He became a consultant to Ford and General Motors and numerous other companies. Both companies were saved as a result. Ford which had been losing $1 billion a year in 1980 was earning $6 billion a year by the middle of the decade.

Deming began giving four-day seminars. He gives approximately 20 a year in the US and several outside the US. Through these he presents his management concepts and influences hundreds of thousands of people and impacts thousands of companies. Among the companies who see dramatic changes in their results are Intel, Harley Davidson and Marshall Industries. Proctor & Gamble, Wal-Mart, Colgate Palmolive and DuPont are among the firms that adopt some or many of Deming's ideas. Even the banks take up the mantra of quality and taking care of customers. They experience an increase in customer satisfaction, an increase in stature in banking as a profession and dramatic improvement in profitability.

In short US industry experiences a dramatic resurgence and the prestige of US businesses rises to new heights.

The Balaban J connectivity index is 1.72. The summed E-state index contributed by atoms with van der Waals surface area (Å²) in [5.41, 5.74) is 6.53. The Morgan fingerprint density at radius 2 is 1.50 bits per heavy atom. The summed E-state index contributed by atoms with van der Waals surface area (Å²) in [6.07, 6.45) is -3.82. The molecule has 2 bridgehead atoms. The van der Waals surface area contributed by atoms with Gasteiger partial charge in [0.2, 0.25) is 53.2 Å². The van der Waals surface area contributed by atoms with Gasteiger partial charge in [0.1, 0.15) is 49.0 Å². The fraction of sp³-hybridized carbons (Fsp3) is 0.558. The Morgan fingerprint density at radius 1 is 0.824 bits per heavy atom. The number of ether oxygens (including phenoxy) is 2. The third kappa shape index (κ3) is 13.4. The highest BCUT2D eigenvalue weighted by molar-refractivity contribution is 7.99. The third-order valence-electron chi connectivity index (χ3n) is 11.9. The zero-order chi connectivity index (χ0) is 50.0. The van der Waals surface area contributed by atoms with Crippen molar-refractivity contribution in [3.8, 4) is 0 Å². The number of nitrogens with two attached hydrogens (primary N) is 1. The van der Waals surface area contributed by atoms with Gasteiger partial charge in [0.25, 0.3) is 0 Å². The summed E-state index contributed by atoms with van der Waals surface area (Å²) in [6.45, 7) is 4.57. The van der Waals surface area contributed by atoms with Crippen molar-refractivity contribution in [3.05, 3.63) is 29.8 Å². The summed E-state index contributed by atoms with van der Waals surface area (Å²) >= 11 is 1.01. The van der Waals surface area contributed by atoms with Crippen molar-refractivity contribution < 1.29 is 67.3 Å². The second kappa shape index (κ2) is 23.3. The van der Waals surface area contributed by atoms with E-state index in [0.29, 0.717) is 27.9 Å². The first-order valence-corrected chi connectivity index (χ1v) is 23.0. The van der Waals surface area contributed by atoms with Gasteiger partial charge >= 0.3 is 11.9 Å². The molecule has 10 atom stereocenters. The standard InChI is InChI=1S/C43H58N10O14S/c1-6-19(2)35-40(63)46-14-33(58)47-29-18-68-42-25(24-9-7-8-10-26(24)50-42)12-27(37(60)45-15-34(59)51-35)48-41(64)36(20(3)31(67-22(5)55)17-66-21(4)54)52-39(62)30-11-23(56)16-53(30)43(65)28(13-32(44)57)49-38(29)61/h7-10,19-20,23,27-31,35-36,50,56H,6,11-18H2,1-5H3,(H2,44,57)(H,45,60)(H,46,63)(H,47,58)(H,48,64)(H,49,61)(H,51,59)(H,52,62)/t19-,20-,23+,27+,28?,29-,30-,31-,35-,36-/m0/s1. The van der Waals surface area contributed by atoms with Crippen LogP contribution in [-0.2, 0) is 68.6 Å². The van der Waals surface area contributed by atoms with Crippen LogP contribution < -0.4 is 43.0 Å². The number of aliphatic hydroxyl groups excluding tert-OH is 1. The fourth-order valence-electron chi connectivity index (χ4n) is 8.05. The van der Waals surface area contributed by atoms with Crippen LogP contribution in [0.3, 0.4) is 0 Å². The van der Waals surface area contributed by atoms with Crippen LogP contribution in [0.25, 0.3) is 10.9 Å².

But in short order imitators and others try to cash in on the results. New "experts" and new fads begun to spring up. Among these were Reeingering and Six Sigma. While many successful companies continued to use and further develop Deming's principles others sought the new new thing, often with disastrous consequences. Northern Telecom went into bankruptcy and was liquidated. Motorola lost 94% of its markets and just barely avoided bankruptcy. Home Depot was nearly ruined.

The most nefarious of the alternative theories is managing to maximize financial results. This is what tends to get the most support in business schools. Banks went from managing for quality and customer satisfaction to maximizing profits, leverage and size through mergers. This directly and inevitably led to the financial crisis of 2008.

Ford which had been eminently successful in the 1980s and early 1990s stopped following the principles in 1991 and soon thereafter began experiencing tremendous losses. In 2005 it hired a new CEO who understood and was committed to the principles. It is once again profitable and making cars that customers want.

Dr. Deming passed away in 1993. This book published in 1990 was written over 7 years with the support of Deming. Large parts of it were read and reviewed by Deming. The author used the principles in his own business and in his life to further hone his understanding.